#3. Do you have a testimony of the restoration of the gospel in these the latter days? – I think this means do I believe that Joseph Smith actually had the first vision, received the keys to claim that he’s a prophet and the authority to organize the church with the necessary ordinances and teachings needed for salvation. Does that mean I can still have doubts about other things that he did and disagree with some things that he did? It’s confusing because we are taught that the current prophet won’t lead the church astray and yet Joseph Smith’s practice of polygamy is very difficult for me to understand. Would God allow a prophet to handle that the way Joseph did? There was definite deception about it not only to Emma but the public. When I look up on lds.org this is what the official church site quotes from President Hinckley: ” Our entire case as members of The Church of Jesus Christ of Latter-day Saints rests on the validity of this glorious First Vision. It was the parting of the curtain to open this, the dispensation of the fulness of times. Nothing on which we base our doctrine, nothing we teach, nothing we live by is of greater importance than this initial declaration. I submit that if Joseph Smith talked with God the Father and His Beloved Son, then all else of which he spoke is true. This is the hinge on which turns the gate that leads to the path of salvation and eternal life.” So he clearly says that if the first vision actually happened then all other things he said were true. That seems to mean I would have to accept/believe that what he said and did regarding polygamy was what God wanted. This is hard for me to believe so where does that leave me?
#4 Do you sustain the President of the Church of Jesus Christ of Latter-day Saints as the Prophet, Seer, and Revelator and as the only person on the earth who possesses and is authorized to exercise all priesthood keys? Do you sustain members of the First Presidency and the Quorum of the Twelve Apostles as prophets, seers, and revelators? Do you sustain the other General Authorities and local authorities of the Church? According to lds.org it says under the topic of prophets: “We can always trust the living prophets. Their teachings reflect the will of the Lord, who declared: “What I the Lord have spoken, I have spoken, and I excuse not myself; and though the heavens and the earth pass away, my word shall not pass away, but shall all be fulfilled, whether by mine own voice or by the voice of my servants, it is the same” (D&C 1:38). Our greatest safety lies in strictly following the word of the Lord given through His prophets, particularly the current President of the Church.” Here again it leaves me confused – it doesn’t ask me do I agree with the President of the church as the prophet, seer and Revelator as well as sustaining the other general authorities and local leaders? Is asks if I sustain them. What exactly does sustain mean? The dictionary says it means “to support, hold, or bear up from below; bear the weight of, as a structure.” If I support someone do I have to agree with everything they say/do? It’s so vague that I can’t figure out exactly what they are asking??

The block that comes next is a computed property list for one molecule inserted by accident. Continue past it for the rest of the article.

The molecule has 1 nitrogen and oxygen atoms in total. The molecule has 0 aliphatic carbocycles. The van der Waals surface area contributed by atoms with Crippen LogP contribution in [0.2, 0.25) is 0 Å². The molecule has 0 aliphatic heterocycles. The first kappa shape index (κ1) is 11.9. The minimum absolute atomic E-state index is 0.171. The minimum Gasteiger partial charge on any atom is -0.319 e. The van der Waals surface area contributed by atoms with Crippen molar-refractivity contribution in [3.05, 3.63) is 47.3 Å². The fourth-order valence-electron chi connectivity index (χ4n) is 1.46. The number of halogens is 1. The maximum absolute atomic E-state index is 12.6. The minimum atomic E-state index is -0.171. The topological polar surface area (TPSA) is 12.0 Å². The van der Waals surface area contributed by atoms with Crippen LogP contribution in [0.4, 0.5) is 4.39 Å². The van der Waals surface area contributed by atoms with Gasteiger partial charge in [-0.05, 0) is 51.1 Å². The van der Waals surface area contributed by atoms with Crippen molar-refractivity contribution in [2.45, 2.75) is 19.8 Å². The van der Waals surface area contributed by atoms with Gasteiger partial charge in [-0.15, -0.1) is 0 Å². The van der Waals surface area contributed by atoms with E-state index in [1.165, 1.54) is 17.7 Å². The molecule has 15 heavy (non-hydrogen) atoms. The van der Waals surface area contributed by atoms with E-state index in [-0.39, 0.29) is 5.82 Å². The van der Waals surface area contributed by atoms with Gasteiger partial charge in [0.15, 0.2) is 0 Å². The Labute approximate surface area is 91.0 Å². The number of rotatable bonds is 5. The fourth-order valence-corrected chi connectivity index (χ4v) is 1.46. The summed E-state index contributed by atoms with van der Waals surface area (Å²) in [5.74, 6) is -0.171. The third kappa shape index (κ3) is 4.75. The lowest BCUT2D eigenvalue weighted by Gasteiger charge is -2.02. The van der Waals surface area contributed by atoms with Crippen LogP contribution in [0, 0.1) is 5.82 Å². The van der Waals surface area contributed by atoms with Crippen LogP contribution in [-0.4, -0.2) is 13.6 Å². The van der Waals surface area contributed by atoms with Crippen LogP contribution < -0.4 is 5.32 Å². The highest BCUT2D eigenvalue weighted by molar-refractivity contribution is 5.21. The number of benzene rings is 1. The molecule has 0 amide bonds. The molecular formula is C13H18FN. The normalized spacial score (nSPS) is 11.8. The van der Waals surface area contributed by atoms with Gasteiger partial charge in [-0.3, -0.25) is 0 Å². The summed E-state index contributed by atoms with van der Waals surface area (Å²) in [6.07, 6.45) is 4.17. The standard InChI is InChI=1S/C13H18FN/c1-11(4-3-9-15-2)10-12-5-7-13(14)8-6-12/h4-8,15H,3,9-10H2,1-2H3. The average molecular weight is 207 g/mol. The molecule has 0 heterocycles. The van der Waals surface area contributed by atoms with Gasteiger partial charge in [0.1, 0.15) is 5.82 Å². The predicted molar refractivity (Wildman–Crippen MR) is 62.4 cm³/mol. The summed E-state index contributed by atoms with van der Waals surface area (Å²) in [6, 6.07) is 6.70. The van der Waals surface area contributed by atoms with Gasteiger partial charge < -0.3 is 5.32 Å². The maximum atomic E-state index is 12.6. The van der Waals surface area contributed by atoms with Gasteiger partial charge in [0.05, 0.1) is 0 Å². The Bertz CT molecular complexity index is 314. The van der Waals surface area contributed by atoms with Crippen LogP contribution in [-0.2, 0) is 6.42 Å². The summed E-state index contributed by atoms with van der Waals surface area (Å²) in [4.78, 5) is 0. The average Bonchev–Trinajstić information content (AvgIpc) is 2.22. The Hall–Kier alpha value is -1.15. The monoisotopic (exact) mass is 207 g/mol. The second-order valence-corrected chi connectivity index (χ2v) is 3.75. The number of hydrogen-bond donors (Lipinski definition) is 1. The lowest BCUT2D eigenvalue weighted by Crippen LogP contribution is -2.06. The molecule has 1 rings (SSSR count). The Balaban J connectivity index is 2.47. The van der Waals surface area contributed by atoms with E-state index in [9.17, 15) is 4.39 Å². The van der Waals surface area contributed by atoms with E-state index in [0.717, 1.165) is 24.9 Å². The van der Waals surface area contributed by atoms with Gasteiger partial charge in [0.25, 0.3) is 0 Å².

#7 Do you support, affiliate with, or agree with any group or individual whose teachings or practices are contrary to or oppose those accepted by the Church of Jesus Christ of Latter-day Saints? I don’t agree with the church’s practice toward LGBT people or its support of Prop 8. My oldest brother is gay and has been in a committed relationship for 15 years. I don’t think it’s healthy the way we teach about sexuality in the church or it’s affect on LGBT youth/adults. So where does that leave me with this question? Obviously I agree with those that oppose the church’s opinion on this and support their efforts for marriage equality. So how would I be able to say “yes” to this question?
I respect the advice/opinions of the people who read and post on this blog and have so enjoyed feeling the community of people who I feel are honestly trying to grapple with these various things while holding onto the wonderful experiences and feelings they have about the church. I so need help in understanding how you are dealing and handling these various questions as I feel so conflicted.
Readers, thank you for being the kind of people the author of this letter wants to turn to. Now, let’s honor her trust. Comment away. I am grateful for your insightful, thoughtful contributions. They do touch lives. My soul is a witness.